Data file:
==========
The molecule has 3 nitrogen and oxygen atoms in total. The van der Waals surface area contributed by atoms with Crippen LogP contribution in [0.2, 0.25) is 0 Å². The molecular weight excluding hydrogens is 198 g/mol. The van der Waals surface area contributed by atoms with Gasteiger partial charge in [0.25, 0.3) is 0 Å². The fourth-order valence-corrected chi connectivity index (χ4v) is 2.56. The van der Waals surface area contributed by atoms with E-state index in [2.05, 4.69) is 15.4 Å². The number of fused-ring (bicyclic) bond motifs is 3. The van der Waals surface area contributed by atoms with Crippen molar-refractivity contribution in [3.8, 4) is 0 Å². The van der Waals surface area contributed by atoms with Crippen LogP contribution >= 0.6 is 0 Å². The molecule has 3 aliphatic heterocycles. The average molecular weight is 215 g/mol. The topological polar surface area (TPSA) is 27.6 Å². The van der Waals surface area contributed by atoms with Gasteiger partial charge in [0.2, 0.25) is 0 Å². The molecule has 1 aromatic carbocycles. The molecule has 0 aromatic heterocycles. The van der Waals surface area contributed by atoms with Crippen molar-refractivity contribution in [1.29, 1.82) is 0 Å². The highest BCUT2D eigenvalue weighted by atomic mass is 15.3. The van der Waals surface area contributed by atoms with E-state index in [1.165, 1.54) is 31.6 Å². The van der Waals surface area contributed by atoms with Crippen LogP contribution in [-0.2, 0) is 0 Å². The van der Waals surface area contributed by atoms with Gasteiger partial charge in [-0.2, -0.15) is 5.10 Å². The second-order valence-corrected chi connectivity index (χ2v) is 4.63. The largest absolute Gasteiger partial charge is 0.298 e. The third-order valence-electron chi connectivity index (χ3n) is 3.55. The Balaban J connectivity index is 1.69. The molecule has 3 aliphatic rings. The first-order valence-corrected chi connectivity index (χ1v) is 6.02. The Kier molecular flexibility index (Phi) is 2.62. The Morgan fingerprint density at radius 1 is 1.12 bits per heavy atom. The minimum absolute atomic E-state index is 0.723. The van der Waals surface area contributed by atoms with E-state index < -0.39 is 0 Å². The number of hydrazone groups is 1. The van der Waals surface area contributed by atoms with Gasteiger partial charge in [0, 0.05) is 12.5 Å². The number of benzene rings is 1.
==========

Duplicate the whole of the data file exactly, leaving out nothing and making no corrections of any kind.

The molecule has 3 nitrogen and oxygen atoms in total. The van der Waals surface area contributed by atoms with Crippen LogP contribution in [0.2, 0.25) is 0 Å². The molecular weight excluding hydrogens is 198 g/mol. The van der Waals surface area contributed by atoms with Gasteiger partial charge in [0.25, 0.3) is 0 Å². The fourth-order valence-corrected chi connectivity index (χ4v) is 2.56. The van der Waals surface area contributed by atoms with E-state index in [2.05, 4.69) is 15.4 Å². The number of fused-ring (bicyclic) bond motifs is 3. The van der Waals surface area contributed by atoms with Crippen molar-refractivity contribution in [3.8, 4) is 0 Å². The van der Waals surface area contributed by atoms with Crippen LogP contribution >= 0.6 is 0 Å². The molecule has 3 aliphatic heterocycles. The average molecular weight is 215 g/mol. The topological polar surface area (TPSA) is 27.6 Å². The van der Waals surface area contributed by atoms with Gasteiger partial charge in [0.2, 0.25) is 0 Å². The molecule has 1 aromatic carbocycles. The molecule has 0 aromatic heterocycles. The van der Waals surface area contributed by atoms with Crippen molar-refractivity contribution in [1.29, 1.82) is 0 Å². The highest BCUT2D eigenvalue weighted by atomic mass is 15.3. The van der Waals surface area contributed by atoms with E-state index in [1.165, 1.54) is 31.6 Å². The van der Waals surface area contributed by atoms with Crippen LogP contribution in [-0.2, 0) is 0 Å². The van der Waals surface area contributed by atoms with Gasteiger partial charge in [-0.2, -0.15) is 5.10 Å². The second-order valence-corrected chi connectivity index (χ2v) is 4.63. The largest absolute Gasteiger partial charge is 0.298 e. The third-order valence-electron chi connectivity index (χ3n) is 3.55. The Balaban J connectivity index is 1.69. The molecule has 3 aliphatic rings. The first-order valence-corrected chi connectivity index (χ1v) is 6.02. The Kier molecular flexibility index (Phi) is 2.62. The Morgan fingerprint density at radius 1 is 1.12 bits per heavy atom. The minimum absolute atomic E-state index is 0.723. The van der Waals surface area contributed by atoms with E-state index < -0.39 is 0 Å². The number of hydrazone groups is 1. The van der Waals surface area contributed by atoms with Gasteiger partial charge in [0, 0.05) is 12.5 Å². The number of benzene rings is 1.